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Samoa

Water management, policies and legislation related to water use in agriculture

Institutions

The most important institutions involved in water resources management are:

  • The Ministry of Natural Resources and Environment (MNRE), which leads the management of Samoa’s environment and natural resources, working in partnership with a number of resource management Boards (Land, PUMA, Forestry, Spatial Information and Water) to advise, inform and support community and government decision-making and deliver services to the people and communities. MNRE also works with ministries, non-governmental organizations (NGOs) and the private sector. The role of MNRE is to make sure that the environment and human health are protected, and that natural resources and services are as sustainable as possible and contribute to economic growth.
  • The Water Resources Division (WRD) within the MNRE is responsible for ensuring community access to water of suitable quality and appropriate quantities to meet all reasonable health, environmental and economic development needs (MNRE, 2016).
  • The Samoa Water Authority (SWA) is the major water service provider in Samoa and it is committed to providing safe and good quality water and wastewater services for Samoa as a whole (SWA, 2015).
  • The Samoa Water Resources Board (SWRB), stablished by the Water Resources Management Act 2008 advises the government on any matter affecting the quantity and quality of the water resourcse, promotes coordination amongst government agencies, and ensures that there is effective monitoring of the water resources and dissemination of information.
  • The Independent Water Schemes Association, established in 2007, manages and maintains independent and community water and sanitation schemes outside SWA areas in conjunction with government and NGO partners. This association has been supported by the EU-WSSP program since 2009 (IFS-UTS, 2011).

The Pacific Islands Applied Geoscience Commission (SOPAC) is an intergovernmental, regional organization including 18 Pacific island countries and territories, as well as Australia and New Zealand. SOPAC’s work is carried out through its Secretariat, based in Suva. While the initial focus of its work was on marine mapping and geosciences, during recent years other scopes such as hazard assessment and risk management, environmental vulnerability, oceanography, energy, water and sanitation have been included.

Water management

The Water for Life initiative of the MNRE is an ongoing process to stimulate the development of Samoa's Water and Sanitation sector. The Water for Life Sector Plan 2012-2016 envisages the following sectoral objectives:

  • Strengthen the water sector governance framework to guide and sustain sector developments
  • Improve watershed management and reliability of water resources data through integrated water resource management (IWRM)
  • Increase access and improve provision of reliable, clean and affordable water supplies
  • Improve surveillance of drinking water quality and water-borne diseases
  • Increase access to basic sanitation, improved wastewater systems and improved hygiene practice
  • Strengthen effectiveness of flood mitigation measures to reduce incidence and magnitude of flooding in the Apia urban area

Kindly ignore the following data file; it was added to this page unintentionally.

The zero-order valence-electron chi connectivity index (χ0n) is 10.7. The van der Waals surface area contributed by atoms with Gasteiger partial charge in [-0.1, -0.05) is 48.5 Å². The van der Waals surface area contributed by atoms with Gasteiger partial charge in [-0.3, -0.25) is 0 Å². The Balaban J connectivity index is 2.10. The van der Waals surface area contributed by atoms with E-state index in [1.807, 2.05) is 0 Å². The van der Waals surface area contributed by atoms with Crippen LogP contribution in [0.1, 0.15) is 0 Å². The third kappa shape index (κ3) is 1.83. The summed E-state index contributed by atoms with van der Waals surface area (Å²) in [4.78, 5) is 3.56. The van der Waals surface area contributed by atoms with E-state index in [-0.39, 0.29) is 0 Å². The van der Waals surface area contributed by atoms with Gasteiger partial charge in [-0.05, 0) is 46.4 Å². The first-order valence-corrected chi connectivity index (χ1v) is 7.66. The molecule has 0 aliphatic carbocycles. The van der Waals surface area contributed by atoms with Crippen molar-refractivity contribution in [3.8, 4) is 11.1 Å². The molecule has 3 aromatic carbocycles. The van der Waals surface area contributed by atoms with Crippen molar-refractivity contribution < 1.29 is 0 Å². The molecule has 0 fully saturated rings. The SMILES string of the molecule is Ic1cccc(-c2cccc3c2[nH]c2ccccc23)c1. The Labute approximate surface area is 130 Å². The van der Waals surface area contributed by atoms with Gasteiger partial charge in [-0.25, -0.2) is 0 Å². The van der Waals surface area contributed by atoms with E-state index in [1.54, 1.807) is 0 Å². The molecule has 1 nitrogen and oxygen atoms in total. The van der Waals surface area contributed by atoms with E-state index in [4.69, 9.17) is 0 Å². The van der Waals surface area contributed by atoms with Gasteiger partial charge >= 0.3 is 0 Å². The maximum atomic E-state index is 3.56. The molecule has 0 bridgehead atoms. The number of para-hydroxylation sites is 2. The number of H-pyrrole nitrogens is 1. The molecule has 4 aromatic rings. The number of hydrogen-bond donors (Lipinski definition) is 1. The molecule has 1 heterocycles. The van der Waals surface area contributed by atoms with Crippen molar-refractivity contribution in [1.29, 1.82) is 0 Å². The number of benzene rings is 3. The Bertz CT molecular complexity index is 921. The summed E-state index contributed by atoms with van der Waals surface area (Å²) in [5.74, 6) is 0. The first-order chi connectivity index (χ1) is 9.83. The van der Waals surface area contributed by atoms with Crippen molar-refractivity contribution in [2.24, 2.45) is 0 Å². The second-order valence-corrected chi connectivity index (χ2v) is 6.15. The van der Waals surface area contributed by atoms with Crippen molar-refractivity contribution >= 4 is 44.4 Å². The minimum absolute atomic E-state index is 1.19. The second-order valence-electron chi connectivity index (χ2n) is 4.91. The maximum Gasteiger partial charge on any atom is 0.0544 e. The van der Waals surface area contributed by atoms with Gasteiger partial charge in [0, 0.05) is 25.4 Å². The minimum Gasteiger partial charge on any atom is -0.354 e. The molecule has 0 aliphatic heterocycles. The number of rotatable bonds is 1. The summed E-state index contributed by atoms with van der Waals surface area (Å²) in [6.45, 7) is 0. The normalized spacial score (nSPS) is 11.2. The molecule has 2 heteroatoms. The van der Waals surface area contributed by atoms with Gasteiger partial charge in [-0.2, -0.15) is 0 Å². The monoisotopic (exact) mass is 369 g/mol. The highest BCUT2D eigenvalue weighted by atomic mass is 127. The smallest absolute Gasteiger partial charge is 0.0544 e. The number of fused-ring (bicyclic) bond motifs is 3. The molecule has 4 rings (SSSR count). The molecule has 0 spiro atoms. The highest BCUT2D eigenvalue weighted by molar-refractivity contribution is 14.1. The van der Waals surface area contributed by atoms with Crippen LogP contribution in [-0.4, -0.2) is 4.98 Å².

• Strengthen the community engagement in water resources management

The Water Sector Support Programme (WSSP), funded in 2005 and financed by the European Union, was successful in creating a comprehensive and coherent framework for the development and evolution of the water sector. Amongst others, the programme has financed the rehabilitation of some rural schemes (MNRE, 2016).

In 2007, SOPAC implemented the sustainable integrated water resources and wastewater management project in Pacific Island countries, of which Samoa is a beneficiary. The project was funded by the Global Environmental Facility (GEF). The Apia catchment area was considered an appropriate pilot in this project (MNRE, 2016; SOPAC, 2007b).

The Pacific Hydrological Cycle Observing System (HYCOS), funded in 2008 by the EU-Water Facility (EU-WF), provided training and support to MNRE-WRD, over a three-year period, with the re-establishment of surface water hydrological stations to help establish a programme of sustainable water resources monitoring in Samoa (MNRE, 2016; SPC, 2012).

Finances

Major investments in rural water supply and sanitation schemes were planned for 2008-2011 by the Asian Development Bank (ADB) and European Union (EU).

In 2010, SWA was able to cover its operation and maintenance costs from water sales (ISF-UTS, 2011).

Policies and legislation

The Samoa Water Resources Management Act 2008 (revised edition in 2014) makes provision for the management, conservation and use of water resources in Samoa including coastal waters where freshwater accumulates or discharges and is mixed with seawater. The Act sets out the principles of sustainable management of water resources, defines rights to control and manage water resources, regulates the taking and use of water, establishes the Samoa Water Resources Board, provides for the protection of the catchment areas, provides for community involvement in water resources management and defines offences. MNRE shall implement this Act and manage the water resource in accordance with principles set out in this Act (FAO, 2014).

     
   
   
             

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